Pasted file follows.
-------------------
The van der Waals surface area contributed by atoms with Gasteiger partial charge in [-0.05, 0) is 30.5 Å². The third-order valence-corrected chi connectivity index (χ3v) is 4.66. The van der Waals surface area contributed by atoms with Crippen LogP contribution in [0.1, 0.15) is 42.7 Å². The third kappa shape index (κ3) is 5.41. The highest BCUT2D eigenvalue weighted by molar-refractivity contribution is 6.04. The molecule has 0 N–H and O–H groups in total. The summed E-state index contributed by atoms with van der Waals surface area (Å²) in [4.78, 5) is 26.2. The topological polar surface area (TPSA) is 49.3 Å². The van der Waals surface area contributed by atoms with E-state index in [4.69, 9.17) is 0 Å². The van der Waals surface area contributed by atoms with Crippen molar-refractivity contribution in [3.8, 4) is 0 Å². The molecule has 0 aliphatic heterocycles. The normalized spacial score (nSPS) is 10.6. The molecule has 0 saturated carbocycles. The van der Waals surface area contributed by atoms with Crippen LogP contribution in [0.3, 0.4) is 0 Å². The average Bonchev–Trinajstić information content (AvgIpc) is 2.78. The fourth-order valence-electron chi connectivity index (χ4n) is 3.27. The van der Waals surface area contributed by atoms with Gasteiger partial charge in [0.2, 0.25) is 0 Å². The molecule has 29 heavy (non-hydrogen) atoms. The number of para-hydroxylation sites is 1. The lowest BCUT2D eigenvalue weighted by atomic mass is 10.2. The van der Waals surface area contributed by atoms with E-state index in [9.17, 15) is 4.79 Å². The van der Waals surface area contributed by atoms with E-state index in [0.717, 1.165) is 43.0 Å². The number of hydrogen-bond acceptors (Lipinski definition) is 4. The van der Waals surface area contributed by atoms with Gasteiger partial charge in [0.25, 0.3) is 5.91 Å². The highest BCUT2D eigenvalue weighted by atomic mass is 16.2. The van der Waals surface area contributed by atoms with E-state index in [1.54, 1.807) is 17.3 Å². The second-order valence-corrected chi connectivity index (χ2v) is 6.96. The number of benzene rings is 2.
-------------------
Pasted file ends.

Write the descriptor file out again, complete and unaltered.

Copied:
The van der Waals surface area contributed by atoms with Gasteiger partial charge in [-0.05, 0) is 30.5 Å². The third-order valence-corrected chi connectivity index (χ3v) is 4.66. The van der Waals surface area contributed by atoms with Crippen LogP contribution in [0.1, 0.15) is 42.7 Å². The third kappa shape index (κ3) is 5.41. The highest BCUT2D eigenvalue weighted by molar-refractivity contribution is 6.04. The molecule has 0 N–H and O–H groups in total. The summed E-state index contributed by atoms with van der Waals surface area (Å²) in [4.78, 5) is 26.2. The topological polar surface area (TPSA) is 49.3 Å². The van der Waals surface area contributed by atoms with E-state index in [4.69, 9.17) is 0 Å². The van der Waals surface area contributed by atoms with Crippen molar-refractivity contribution in [3.8, 4) is 0 Å². The molecule has 0 aliphatic heterocycles. The normalized spacial score (nSPS) is 10.6. The molecule has 0 saturated carbocycles. The van der Waals surface area contributed by atoms with Crippen LogP contribution in [0.3, 0.4) is 0 Å². The average Bonchev–Trinajstić information content (AvgIpc) is 2.78. The fourth-order valence-electron chi connectivity index (χ4n) is 3.27. The van der Waals surface area contributed by atoms with Gasteiger partial charge in [0.2, 0.25) is 0 Å². The molecule has 29 heavy (non-hydrogen) atoms. The number of para-hydroxylation sites is 1. The lowest BCUT2D eigenvalue weighted by atomic mass is 10.2. The van der Waals surface area contributed by atoms with E-state index in [9.17, 15) is 4.79 Å². The van der Waals surface area contributed by atoms with E-state index in [0.717, 1.165) is 43.0 Å². The number of hydrogen-bond acceptors (Lipinski definition) is 4. The van der Waals surface area contributed by atoms with Gasteiger partial charge in [0.25, 0.3) is 5.91 Å². The highest BCUT2D eigenvalue weighted by atomic mass is 16.2. The van der Waals surface area contributed by atoms with E-state index in [1.54, 1.807) is 17.3 Å². The second-order valence-corrected chi connectivity index (χ2v) is 6.96. The number of benzene rings is 2.